Voice Based Home Automation with NodeMCU & Alexa using fauxmoESP

Home Automation with NodeMCU & Alexa (Last Updated On: December 1, 2018)

Introduction:

This post is about Voice Based Home Automation with NodeMCU & Alexa using fauxmoESP. This IOT Project tutorial is based on the great open source lib & example developed by Xosé Perez (Tinkerman).

fauxmoESP is a library for ESP8266-based devices that emulates a Belkin WeMo device and thus allows you to control them using this protocol, in particular from Alexa-powered devices like the Amazon Echo or the Dot.




Alexa & Echo Dot

What is Alexa ?

Alexa is capable of voice interaction, music playback, making to-do lists, setting alarms, streaming podcasts, playing audiobooks, and providing weather, traffic, and other real time information. Alexa can also control several smart devices using itself as a home automation hub. We will use on this project, the “Echo-Dot”, that allows users to activate the device using a wake-word, such as “Alexa” or “Computer”, as in “Star Trek!.

In the home automation space, Alexa can interact with several different devices as Philips Hue, Belkin Wemo, SmartThings, etc.

What is Echo Dot ?

Echo Dot is a voice-controlled speaker that uses Alexa to play music, control smart home devices, make calls, answer questions, set timers and alarms and more.

Home Automation with NodeMCU & Alexa




Features
1. Play music from Amazon Music, Spotify, Pandora, iHeartRadio, TuneIn, and SiriusXM
2. Call or message family and friends hands-free, or drop in from the Alexa App to your Echo device
3. Controls lights, locks, thermostats, and more with compatible connected devices
4. Use the built-in speaker, or for bigger sound, connect to speakers through Bluetooth or audio cable


Components Required for this Project:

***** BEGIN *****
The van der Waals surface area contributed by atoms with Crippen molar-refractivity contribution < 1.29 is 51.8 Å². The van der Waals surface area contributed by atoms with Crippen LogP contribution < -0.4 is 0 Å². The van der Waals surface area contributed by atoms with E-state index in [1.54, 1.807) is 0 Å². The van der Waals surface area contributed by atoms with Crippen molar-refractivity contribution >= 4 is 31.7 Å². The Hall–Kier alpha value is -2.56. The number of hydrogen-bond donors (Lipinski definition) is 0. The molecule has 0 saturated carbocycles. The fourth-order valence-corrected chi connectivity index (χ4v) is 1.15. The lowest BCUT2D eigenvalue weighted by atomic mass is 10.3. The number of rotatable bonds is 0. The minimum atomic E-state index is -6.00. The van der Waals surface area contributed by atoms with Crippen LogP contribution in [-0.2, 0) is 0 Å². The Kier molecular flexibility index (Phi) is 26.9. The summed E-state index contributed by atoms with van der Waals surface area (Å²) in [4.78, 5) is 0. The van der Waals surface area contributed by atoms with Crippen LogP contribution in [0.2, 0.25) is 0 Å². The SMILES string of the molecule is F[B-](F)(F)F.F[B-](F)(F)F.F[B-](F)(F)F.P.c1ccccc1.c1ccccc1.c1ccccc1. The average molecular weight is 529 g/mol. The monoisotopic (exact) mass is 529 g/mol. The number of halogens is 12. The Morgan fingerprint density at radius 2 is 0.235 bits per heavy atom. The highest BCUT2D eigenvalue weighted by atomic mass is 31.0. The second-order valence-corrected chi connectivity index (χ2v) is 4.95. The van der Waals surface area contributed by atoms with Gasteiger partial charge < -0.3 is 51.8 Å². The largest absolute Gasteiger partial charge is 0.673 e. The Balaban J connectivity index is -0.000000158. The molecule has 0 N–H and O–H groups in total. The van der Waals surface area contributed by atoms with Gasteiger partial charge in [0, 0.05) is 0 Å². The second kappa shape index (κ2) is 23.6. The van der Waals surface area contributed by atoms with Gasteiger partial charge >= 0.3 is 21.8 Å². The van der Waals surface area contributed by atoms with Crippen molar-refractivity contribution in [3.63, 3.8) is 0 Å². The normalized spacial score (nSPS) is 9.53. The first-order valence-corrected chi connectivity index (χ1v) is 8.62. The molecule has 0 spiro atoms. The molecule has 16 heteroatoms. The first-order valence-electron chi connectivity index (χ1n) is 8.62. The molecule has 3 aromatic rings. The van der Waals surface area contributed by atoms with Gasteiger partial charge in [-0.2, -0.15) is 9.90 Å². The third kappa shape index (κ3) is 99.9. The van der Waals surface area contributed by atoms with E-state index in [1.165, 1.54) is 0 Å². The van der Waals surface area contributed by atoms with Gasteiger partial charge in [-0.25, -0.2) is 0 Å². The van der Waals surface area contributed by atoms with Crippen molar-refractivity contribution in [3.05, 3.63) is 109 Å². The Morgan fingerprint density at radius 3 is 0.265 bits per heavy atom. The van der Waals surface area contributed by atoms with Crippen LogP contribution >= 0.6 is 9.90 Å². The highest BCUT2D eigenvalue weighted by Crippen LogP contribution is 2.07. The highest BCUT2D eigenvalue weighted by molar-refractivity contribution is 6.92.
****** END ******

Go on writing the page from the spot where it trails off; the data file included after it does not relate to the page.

Following are the list of components for designing Voice Based Home Automation with NodeMCU & Alexa Echo Dot.

Home Automation with NodeMCU & Alexa

1. NodeMCU ESP8266-12E - (Buy Online from Amazon)
2. Echo Dot (2nd Generation) -  (Buy Online from Amazon)
3. 2 X Mini BreadBoard
4. 4-Channel Relay Module - (Buy Online from Amazon)
5. Male-Female Dupont Cables
6. External 5V power Supply or Battery

Block Diagram:

The below block diagram shows what will be developed in this project:

Home Automation with NodeMCU & Alexa


Circuit Diagram & Connections:

Assemble the hardware as shown in the figure below on your breadboard for Voice Based Home Automation with NodeMCU & Alexa using fauxmoESP.

Home Automation with NodeMCU & Alexa




Setup for uploading Code & Libraries:

Step 1: Setup Ardunio Preference for NodeMCU
Go to file of Arduino IDE and select Preferences . Then add the following link in the “Additional Boards Manager URLs”, as shown in the figure below:

http://arduino.esp8266.com/stable/package_esp8266com_index.json

Home Automation with NodeMCU & Alexa

Step 2: NodeMCU Board Installation
Go to Board Manager and Instal NodeMCU Board version 2.3.0 Its very important other wise Alexa dont discover devices.

Home Automation with NodeMCU & Alexa

Step 3: Board Selection
Select Your NodeMCU board with correct model as shown in the figure:

Home Automation with NodeMCU & Alexa

Step 4: Adding Libraries
You need to download 3 different libraries and add it to Arduino IDE Library. The library are:
1. fauxmoESP Library
2. ESPAsync TCP Library
3. ESPAsync Web Server Library

Download Library




Video Tutorial & Explanation:


Source Code/Program:

#include <Arduino.h>
#ifdef ESP32
#include <WiFi.h>
#else
#include <ESP8266WiFi.h>
#endif
#include "fauxmoESP.h"

#define WIFI_SSID "..your wifi name.."
#define WIFI_PASS "..your wifi password.."

#define SERIAL_BAUDRATE 115200
#define LED 2

/* Set Relay Pins */
#define RELAY_1 D5
#define RELAY_2 D6
#define RELAY_3 D7
#define RELAY_4 D8

fauxmoESP fauxmo;
// -----------------------------------------------------------------------------
// Wifi